The Director’s Guild of America (DGA) said in a statement about the situation, “In response to general inquiries about safety on set, it is important to understand that while addressing safety concerns is a collaborative effort, involving competent and qualified safety personnel, DGA members, and other crew members, those ultimately responsible for ensuring a safe set are the employers.”  Additionally, the DGA’s sister organization, the DGC (Canadian jurisdiction), also chimed in saying, “This is a stark reminder that it is truly a false premise. There is no immunity. Instead, there is jeopardy, risk and the potential for lost lives.” Although there is always “potential” for lives being lost in any live location environment, there are options for producers to ensure the absolute most safe conditions possible.

In the grand scheme of filmmaking, regardless of your budget or other resources, heavy research and networking in appropriate sectors should always be done. Railroad shoots are not anything new and there are actually specialists who advise productions on how to pull off shooting on and near railroad tracks and in live rail cars. The most basic amount of industry wide reform would be to require the acquisition of these professionals before allowing cast and crew to go near such environments. That’s the most basic solution and makes the most sense.

 

Bibliography:  BusinessWeek.com | Slates for Sarah Jones | Indiewire | The Hollywood Reporter | The Guardian | Variety | Connect Savannah |

 

 

 

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2 Comments

  1. Dan Kowalski March 14, 2014 at 2:32 am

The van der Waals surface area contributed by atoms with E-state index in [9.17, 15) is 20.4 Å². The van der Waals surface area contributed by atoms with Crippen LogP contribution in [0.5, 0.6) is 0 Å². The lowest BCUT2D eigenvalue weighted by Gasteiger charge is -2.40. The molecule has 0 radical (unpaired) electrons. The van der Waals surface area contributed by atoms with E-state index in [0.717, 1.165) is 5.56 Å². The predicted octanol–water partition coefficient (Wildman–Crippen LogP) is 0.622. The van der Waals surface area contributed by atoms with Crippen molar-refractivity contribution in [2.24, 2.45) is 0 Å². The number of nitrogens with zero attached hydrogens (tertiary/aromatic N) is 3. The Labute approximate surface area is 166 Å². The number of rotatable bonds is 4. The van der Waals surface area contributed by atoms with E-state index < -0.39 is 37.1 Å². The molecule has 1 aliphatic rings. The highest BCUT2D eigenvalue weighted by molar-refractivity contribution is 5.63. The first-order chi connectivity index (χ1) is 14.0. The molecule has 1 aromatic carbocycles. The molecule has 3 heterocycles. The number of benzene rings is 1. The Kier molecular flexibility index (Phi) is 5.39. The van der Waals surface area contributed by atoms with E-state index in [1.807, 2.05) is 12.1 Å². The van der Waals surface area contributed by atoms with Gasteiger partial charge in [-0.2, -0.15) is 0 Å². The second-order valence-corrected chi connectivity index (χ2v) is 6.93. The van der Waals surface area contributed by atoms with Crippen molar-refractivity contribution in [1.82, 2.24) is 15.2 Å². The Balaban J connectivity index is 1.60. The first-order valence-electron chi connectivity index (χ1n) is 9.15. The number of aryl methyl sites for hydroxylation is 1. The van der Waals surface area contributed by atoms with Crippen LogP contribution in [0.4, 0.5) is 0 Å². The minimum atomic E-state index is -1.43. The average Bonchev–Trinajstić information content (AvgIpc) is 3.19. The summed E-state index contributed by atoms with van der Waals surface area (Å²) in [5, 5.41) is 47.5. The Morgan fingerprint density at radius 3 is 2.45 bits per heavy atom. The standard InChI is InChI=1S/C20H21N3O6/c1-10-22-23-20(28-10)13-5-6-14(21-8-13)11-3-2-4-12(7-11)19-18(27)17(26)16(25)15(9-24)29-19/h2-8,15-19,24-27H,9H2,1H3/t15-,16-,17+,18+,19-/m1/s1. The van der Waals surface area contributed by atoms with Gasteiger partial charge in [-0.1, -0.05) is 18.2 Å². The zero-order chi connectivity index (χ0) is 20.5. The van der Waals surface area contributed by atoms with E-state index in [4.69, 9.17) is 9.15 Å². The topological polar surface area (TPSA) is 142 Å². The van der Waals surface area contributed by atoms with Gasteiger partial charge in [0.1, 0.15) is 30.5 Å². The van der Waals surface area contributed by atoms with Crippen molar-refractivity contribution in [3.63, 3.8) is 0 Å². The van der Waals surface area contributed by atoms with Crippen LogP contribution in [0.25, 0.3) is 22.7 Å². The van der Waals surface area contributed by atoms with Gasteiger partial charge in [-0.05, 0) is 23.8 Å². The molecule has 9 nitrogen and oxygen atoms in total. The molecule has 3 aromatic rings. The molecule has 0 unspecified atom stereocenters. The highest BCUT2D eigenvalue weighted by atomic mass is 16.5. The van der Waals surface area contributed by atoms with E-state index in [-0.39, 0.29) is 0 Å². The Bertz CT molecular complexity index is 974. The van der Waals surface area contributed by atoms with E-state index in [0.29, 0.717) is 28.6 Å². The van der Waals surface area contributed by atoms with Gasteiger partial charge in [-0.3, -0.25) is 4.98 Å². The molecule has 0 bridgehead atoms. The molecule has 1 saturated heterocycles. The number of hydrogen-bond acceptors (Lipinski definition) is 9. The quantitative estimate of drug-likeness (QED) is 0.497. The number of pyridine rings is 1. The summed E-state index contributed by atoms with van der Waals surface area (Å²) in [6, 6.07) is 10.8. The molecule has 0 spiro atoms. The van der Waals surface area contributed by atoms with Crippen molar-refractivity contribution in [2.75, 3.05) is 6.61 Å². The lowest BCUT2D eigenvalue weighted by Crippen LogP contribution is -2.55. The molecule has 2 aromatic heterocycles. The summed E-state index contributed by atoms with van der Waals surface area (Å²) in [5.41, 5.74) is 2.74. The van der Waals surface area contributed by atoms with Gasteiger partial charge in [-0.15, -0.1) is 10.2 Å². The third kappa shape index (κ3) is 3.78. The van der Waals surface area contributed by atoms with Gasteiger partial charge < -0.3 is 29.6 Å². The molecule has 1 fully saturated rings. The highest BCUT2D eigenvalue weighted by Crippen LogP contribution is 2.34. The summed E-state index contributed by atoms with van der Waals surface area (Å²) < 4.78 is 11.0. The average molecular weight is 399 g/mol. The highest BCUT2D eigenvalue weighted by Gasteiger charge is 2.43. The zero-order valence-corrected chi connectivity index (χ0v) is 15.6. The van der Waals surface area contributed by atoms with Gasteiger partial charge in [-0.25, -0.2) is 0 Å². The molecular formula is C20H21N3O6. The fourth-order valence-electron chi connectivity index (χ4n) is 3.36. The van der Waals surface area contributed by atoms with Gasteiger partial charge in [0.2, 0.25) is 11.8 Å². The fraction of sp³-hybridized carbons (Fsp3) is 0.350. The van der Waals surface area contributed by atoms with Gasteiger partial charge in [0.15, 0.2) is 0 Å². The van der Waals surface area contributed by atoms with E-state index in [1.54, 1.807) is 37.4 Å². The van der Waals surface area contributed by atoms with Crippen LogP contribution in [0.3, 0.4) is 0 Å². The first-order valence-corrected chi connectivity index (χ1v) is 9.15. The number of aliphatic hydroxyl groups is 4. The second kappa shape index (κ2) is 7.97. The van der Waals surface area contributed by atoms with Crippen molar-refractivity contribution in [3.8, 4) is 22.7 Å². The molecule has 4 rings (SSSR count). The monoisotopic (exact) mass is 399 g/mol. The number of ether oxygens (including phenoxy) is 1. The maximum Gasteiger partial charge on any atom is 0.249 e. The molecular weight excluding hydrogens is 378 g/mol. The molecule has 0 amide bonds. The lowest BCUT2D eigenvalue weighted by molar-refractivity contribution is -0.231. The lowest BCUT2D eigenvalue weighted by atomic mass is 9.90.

That's interesting that there is a company specializing in coordinating productions with railroads but what you really need is PERMISSION to shoot on railroad tracks and other dangerous places. When a production gets permission to shoot on railroad tracks someone from the railroad spends the entire day with the shoot and this person has a walkie talkie that communicates to dispatch. This persons knows when trains are coming and can also ask for permission to do stuff not originally agreed to.

    From what I read Midnight Rider's leadership team knowingly lead the production crew and actor into danger when they went onto a rail road bridge to steal a shot which also involved placing objects on live tracks. The crew went along with this because they assumed that the people they were working for were professionals. The director who lead the team, the AD who planned the logistics, and the producers who stood by (and also lied to the union that it was a camera test day so, probably, no reps would visit the set) are all liable for what happened.

    Overall I do not think this will change much because this was a violation of procedures and common sense. Yes, you can shoot scenes on public streets and in private buildings. Yes, you can still steal shots and get away with it and yes, your crew will most likely follow you as long as what you're doing is not over the top illegal (like breaking into a place to get a shot).